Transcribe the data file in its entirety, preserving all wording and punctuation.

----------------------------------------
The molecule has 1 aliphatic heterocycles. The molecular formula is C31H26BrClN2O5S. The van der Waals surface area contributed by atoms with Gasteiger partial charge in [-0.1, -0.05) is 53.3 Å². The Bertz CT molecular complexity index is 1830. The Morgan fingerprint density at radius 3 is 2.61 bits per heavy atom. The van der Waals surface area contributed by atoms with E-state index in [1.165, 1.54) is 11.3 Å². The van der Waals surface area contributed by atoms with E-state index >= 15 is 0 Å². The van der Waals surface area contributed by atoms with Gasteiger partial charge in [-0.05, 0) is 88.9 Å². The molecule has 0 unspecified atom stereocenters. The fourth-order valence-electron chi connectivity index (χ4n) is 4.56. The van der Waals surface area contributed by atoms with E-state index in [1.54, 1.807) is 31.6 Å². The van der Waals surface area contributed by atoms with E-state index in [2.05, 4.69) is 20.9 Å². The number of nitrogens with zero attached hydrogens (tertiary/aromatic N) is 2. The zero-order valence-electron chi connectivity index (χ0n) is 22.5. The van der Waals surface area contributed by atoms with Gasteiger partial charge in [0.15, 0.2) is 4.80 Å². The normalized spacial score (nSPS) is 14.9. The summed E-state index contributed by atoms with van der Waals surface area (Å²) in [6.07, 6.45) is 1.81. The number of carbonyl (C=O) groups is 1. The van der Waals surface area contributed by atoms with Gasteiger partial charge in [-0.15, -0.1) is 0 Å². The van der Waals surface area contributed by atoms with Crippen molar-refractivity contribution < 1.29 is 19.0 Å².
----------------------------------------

The molecule has 1 aliphatic heterocycles. The molecular formula is C31H26BrClN2O5S. The van der Waals surface area contributed by atoms with Gasteiger partial charge in [-0.1, -0.05) is 53.3 Å². The Bertz CT molecular complexity index is 1830. The Morgan fingerprint density at radius 3 is 2.61 bits per heavy atom. The van der Waals surface area contributed by atoms with E-state index in [1.165, 1.54) is 11.3 Å². The van der Waals surface area contributed by atoms with E-state index >= 15 is 0 Å². The van der Waals surface area contributed by atoms with Gasteiger partial charge in [-0.05, 0) is 88.9 Å². The molecule has 0 unspecified atom stereocenters. The fourth-order valence-electron chi connectivity index (χ4n) is 4.56. The van der Waals surface area contributed by atoms with E-state index in [1.54, 1.807) is 31.6 Å². The van der Waals surface area contributed by atoms with E-state index in [2.05, 4.69) is 20.9 Å². The number of nitrogens with zero attached hydrogens (tertiary/aromatic N) is 2. The zero-order valence-electron chi connectivity index (χ0n) is 22.5. The van der Waals surface area contributed by atoms with Gasteiger partial charge in [0.15, 0.2) is 4.80 Å². The normalized spacial score (nSPS) is 14.9. The summed E-state index contributed by atoms with van der Waals surface area (Å²) in [6.07, 6.45) is 1.81. The number of carbonyl (C=O) groups is 1. The van der Waals surface area contributed by atoms with Gasteiger partial charge in [-0.15, -0.1) is 0 Å². The van der Waals surface area contributed by atoms with Crippen molar-refractivity contribution < 1.29 is 19.0 Å².